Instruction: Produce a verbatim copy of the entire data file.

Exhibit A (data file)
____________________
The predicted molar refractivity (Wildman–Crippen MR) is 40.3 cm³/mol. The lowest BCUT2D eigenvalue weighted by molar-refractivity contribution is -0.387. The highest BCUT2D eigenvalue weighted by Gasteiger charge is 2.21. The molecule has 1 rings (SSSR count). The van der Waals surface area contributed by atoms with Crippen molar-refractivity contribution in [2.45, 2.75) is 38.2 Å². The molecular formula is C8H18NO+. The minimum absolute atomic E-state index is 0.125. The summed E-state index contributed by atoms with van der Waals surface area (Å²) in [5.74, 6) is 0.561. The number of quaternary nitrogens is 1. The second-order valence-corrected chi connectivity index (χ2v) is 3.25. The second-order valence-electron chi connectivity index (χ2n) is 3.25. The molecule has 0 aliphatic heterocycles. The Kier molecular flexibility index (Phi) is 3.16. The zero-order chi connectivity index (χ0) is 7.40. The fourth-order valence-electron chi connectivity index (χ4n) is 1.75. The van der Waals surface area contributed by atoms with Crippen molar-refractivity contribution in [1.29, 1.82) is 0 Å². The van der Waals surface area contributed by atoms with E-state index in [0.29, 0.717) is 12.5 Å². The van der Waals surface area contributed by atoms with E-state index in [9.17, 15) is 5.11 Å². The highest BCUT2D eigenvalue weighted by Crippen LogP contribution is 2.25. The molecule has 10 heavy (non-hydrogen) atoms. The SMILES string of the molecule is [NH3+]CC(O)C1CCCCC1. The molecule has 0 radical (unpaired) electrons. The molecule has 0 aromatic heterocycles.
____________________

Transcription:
The predicted molar refractivity (Wildman–Crippen MR) is 40.3 cm³/mol. The lowest BCUT2D eigenvalue weighted by molar-refractivity contribution is -0.387. The highest BCUT2D eigenvalue weighted by Gasteiger charge is 2.21. The molecule has 1 rings (SSSR count). The van der Waals surface area contributed by atoms with Crippen molar-refractivity contribution in [2.45, 2.75) is 38.2 Å². The molecular formula is C8H18NO+. The minimum absolute atomic E-state index is 0.125. The summed E-state index contributed by atoms with van der Waals surface area (Å²) in [5.74, 6) is 0.561. The number of quaternary nitrogens is 1. The second-order valence-corrected chi connectivity index (χ2v) is 3.25. The second-order valence-electron chi connectivity index (χ2n) is 3.25. The molecule has 0 aliphatic heterocycles. The Kier molecular flexibility index (Phi) is 3.16. The zero-order chi connectivity index (χ0) is 7.40. The fourth-order valence-electron chi connectivity index (χ4n) is 1.75. The van der Waals surface area contributed by atoms with Crippen molar-refractivity contribution in [1.29, 1.82) is 0 Å². The van der Waals surface area contributed by atoms with E-state index in [0.29, 0.717) is 12.5 Å². The van der Waals surface area contributed by atoms with E-state index in [9.17, 15) is 5.11 Å². The highest BCUT2D eigenvalue weighted by Crippen LogP contribution is 2.25. The molecule has 10 heavy (non-hydrogen) atoms. The SMILES string of the molecule is [NH3+]CC(O)C1CCCCC1. The molecule has 0 radical (unpaired) electrons. The molecule has 0 aromatic heterocycles.